Could Common Allergens Be Just What Your Baby Needs?

baby

When it comes to your baby, could cockroaches and rodents actually be good for his/her health?

Before you laugh, consider this: a recent study found that newborns in urban environments who came into contact with common allergens showed fewer allergy and asthma symptoms by the time they were three than babies in more sterile environments.

“The piece that came out of this study that was unexpected was that exposure to the things that we find to be most harmful in older children with asthma—cockroach and mice—seem to be protective if you have high levels of exposure at a young age,” admits study author Robert Wood, MD, whose further qualifications include director of pediatric allergy and immunology at Johns Hopkins Children’s Center.

Perhaps it’s the need to over-clean that’s at the center of such a shocking discovery. “The hygiene hypothesis says that exposure to bacteria may help prevent allergies; or rather that lack of exposure may have caused the rise of asthma over the last twenty years,” he offers.

Researchers examined the bacterial environments in babies’ homes. “We questioned if it was the allergen having the protective effect or if there could be some relationship that homes with cockroaches and mouse infestations also have high levels of protective bacteria,” Dr. Wood continues. “We found that, in fact, exposure to higher levels of protective bacteria in the home was associated with lower rates of asthma and wheezing.”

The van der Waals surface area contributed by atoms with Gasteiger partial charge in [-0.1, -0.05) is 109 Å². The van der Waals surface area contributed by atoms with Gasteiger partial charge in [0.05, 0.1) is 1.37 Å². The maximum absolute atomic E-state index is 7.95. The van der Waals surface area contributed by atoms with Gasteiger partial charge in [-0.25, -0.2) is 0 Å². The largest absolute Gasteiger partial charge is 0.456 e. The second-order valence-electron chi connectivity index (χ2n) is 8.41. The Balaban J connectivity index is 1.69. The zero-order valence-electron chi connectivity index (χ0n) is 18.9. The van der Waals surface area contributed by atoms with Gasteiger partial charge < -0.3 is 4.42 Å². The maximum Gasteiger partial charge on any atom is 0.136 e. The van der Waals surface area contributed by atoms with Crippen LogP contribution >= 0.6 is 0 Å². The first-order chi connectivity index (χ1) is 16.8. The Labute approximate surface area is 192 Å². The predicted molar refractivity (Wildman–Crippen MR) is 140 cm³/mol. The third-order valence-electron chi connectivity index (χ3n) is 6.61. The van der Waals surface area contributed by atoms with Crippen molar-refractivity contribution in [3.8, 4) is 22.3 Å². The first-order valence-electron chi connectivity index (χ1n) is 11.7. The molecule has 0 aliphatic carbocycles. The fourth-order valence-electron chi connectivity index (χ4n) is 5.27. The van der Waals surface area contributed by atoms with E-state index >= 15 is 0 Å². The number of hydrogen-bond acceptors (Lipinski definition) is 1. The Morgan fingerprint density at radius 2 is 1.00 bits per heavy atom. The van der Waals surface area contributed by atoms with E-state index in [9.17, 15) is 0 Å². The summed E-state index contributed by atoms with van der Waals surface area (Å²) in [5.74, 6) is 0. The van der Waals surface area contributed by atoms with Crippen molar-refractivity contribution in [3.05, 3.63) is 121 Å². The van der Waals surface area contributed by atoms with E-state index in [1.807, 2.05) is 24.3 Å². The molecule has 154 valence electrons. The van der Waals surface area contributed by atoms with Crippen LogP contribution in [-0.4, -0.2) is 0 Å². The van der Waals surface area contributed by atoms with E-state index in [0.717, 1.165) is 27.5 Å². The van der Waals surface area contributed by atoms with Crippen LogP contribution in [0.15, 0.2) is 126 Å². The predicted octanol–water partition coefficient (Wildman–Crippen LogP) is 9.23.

In truth, the relationship between allergies and bacteria could be a matter of gut health, offers Dr. Wood. He also thinks health and the immune system corresponds with the gastrointestinal tract in a way so that the microbiome in the environment shares a correlation to the microbiome in an infant’s GI tract.

That being said, perhaps being too clean is the issue: “I would say that being too clean can be detrimental,” Dr. Wood confirms, “there was a point where we thought that having pets in the home would increase allergies, but it seems to be the other way.”

Still, that doesn’t mean you should be actively seeking cockroaches for your little cherub- “in fact, once children have developed asthma, those exposures can be harmful,” Dr. Wood says. Regardless, this research sheds light on the understanding that parents only have a narrow post-childbirth window where exposure to allergens can offer a protective effect (rather than an adverse one) on baby health.

 

Always consult your chiropractor or primary care physician for all your health related advice.

 

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